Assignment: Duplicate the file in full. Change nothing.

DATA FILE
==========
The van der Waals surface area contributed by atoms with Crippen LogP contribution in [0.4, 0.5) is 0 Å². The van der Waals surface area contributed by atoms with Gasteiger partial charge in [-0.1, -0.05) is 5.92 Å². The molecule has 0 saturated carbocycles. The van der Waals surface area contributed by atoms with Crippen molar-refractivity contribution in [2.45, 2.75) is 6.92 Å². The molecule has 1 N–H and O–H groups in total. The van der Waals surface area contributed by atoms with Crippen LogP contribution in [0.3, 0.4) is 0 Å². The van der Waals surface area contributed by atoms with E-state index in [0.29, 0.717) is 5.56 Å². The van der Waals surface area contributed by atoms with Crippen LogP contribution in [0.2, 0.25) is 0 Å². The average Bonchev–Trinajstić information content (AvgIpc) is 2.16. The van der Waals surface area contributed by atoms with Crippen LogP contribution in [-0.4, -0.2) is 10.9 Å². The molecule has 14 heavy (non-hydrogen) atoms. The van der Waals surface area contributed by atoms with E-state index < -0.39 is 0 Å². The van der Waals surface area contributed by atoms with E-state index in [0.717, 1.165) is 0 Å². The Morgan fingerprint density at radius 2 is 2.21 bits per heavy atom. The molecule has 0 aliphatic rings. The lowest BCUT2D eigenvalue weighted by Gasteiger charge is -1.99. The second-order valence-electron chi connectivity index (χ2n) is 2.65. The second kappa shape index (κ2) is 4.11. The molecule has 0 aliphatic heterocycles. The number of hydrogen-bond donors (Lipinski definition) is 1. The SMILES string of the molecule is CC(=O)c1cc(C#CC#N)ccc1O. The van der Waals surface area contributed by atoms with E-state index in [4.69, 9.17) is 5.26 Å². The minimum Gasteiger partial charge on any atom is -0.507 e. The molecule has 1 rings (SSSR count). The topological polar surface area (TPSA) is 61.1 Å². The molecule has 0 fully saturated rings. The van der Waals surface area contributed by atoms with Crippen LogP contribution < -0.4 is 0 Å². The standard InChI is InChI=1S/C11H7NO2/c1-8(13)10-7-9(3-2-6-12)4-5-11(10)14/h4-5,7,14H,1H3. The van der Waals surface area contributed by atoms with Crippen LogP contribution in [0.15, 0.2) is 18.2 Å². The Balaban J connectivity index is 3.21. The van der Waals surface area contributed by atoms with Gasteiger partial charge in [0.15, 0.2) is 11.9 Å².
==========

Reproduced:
The van der Waals surface area contributed by atoms with Crippen LogP contribution in [0.4, 0.5) is 0 Å². The van der Waals surface area contributed by atoms with Gasteiger partial charge in [-0.1, -0.05) is 5.92 Å². The molecule has 0 saturated carbocycles. The van der Waals surface area contributed by atoms with Crippen molar-refractivity contribution in [2.45, 2.75) is 6.92 Å². The molecule has 1 N–H and O–H groups in total. The van der Waals surface area contributed by atoms with Crippen LogP contribution in [0.3, 0.4) is 0 Å². The van der Waals surface area contributed by atoms with E-state index in [0.29, 0.717) is 5.56 Å². The van der Waals surface area contributed by atoms with Crippen LogP contribution in [0.2, 0.25) is 0 Å². The average Bonchev–Trinajstić information content (AvgIpc) is 2.16. The van der Waals surface area contributed by atoms with Crippen LogP contribution in [-0.4, -0.2) is 10.9 Å². The molecule has 14 heavy (non-hydrogen) atoms. The van der Waals surface area contributed by atoms with E-state index < -0.39 is 0 Å². The van der Waals surface area contributed by atoms with E-state index in [0.717, 1.165) is 0 Å². The Morgan fingerprint density at radius 2 is 2.21 bits per heavy atom. The molecule has 0 aliphatic rings. The lowest BCUT2D eigenvalue weighted by Gasteiger charge is -1.99. The second-order valence-electron chi connectivity index (χ2n) is 2.65. The second kappa shape index (κ2) is 4.11. The molecule has 0 aliphatic heterocycles. The number of hydrogen-bond donors (Lipinski definition) is 1. The SMILES string of the molecule is CC(=O)c1cc(C#CC#N)ccc1O. The van der Waals surface area contributed by atoms with E-state index in [4.69, 9.17) is 5.26 Å². The minimum Gasteiger partial charge on any atom is -0.507 e. The molecule has 1 rings (SSSR count). The topological polar surface area (TPSA) is 61.1 Å². The molecule has 0 fully saturated rings. The van der Waals surface area contributed by atoms with Crippen LogP contribution < -0.4 is 0 Å². The standard InChI is InChI=1S/C11H7NO2/c1-8(13)10-7-9(3-2-6-12)4-5-11(10)14/h4-5,7,14H,1H3. The van der Waals surface area contributed by atoms with Crippen LogP contribution in [0.15, 0.2) is 18.2 Å². The Balaban J connectivity index is 3.21. The van der Waals surface area contributed by atoms with Gasteiger partial charge in [0.15, 0.2) is 11.9 Å².